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dc.contributor.authorDinkha, Juliet
dc.contributor.authorMitchell, Charles
dc.contributor.authorRose, James
dc.contributor.authorRashwan, Tasneem
dc.contributor.authorMatta, Monica
dc.description.abstractOur paper aims to identify the gender differences in helping behavior. It also seeks to explore how gender roles and prescribed norms affect the kind of helping behavior displayed by men and women in Kuwait, a collectivist society. In addition, we examine how altruism is related to the social learning theory and the effects of media as a major component of social learning. Authors explored whether altruistic behavior is impacted by observing others perform helping behavior. The Rushton et al. "Self-Report Altruism" scale was used to gather this information. We distributed 652 surveys to respondents between the ages of 18-33 living in Kuwait. The main findings concluded that males living in Kuwait are more altruistic than females and as both males and females get older, they tend to help more. Furthermore, the results show that there is a strong correlation between the social theory and altruistic behaviors. In Kuwait, both culture and religion emphasize that men are expected to provide help both at home and work, whereas women are only expected to provide help at home.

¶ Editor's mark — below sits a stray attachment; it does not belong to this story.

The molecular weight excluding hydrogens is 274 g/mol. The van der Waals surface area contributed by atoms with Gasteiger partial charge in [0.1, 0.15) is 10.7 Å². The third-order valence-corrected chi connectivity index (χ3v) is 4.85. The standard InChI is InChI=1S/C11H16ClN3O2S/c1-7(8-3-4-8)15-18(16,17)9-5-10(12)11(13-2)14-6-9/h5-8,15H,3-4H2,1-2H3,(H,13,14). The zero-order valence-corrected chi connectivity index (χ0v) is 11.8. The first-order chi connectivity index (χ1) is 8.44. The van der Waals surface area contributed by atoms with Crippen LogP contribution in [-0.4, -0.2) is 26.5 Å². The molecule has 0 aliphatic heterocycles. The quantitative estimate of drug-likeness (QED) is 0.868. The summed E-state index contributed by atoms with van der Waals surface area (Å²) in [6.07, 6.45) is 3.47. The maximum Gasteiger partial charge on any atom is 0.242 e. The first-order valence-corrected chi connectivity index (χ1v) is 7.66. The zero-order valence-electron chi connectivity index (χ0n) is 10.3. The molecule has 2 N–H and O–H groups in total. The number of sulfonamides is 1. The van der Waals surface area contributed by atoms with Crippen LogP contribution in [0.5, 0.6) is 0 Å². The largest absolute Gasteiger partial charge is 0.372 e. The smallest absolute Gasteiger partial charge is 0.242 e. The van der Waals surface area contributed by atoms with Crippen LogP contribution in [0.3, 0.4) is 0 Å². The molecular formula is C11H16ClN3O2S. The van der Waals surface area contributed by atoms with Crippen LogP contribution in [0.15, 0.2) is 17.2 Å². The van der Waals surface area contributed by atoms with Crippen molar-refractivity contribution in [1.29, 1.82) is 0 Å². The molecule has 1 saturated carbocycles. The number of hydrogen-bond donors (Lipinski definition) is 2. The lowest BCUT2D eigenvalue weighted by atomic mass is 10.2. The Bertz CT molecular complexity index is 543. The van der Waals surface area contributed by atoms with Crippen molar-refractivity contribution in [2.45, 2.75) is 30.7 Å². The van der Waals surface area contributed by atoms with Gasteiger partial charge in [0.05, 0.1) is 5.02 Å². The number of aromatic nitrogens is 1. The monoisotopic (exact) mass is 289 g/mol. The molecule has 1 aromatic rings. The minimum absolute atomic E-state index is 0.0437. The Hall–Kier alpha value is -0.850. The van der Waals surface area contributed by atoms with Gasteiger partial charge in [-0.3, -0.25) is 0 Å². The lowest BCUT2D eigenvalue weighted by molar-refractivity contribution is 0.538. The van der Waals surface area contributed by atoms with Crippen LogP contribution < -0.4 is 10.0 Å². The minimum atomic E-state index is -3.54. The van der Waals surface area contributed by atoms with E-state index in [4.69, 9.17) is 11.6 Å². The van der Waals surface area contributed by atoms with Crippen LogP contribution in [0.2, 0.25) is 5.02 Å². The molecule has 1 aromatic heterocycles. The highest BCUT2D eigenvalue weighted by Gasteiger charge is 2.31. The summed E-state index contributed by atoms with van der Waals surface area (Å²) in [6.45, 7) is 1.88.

dc.relation.journalJournal of Educational and Social Research
dc.titleAltruism and social learning in Kuwait; an analysis of gender differences
dc.typeJournal Article

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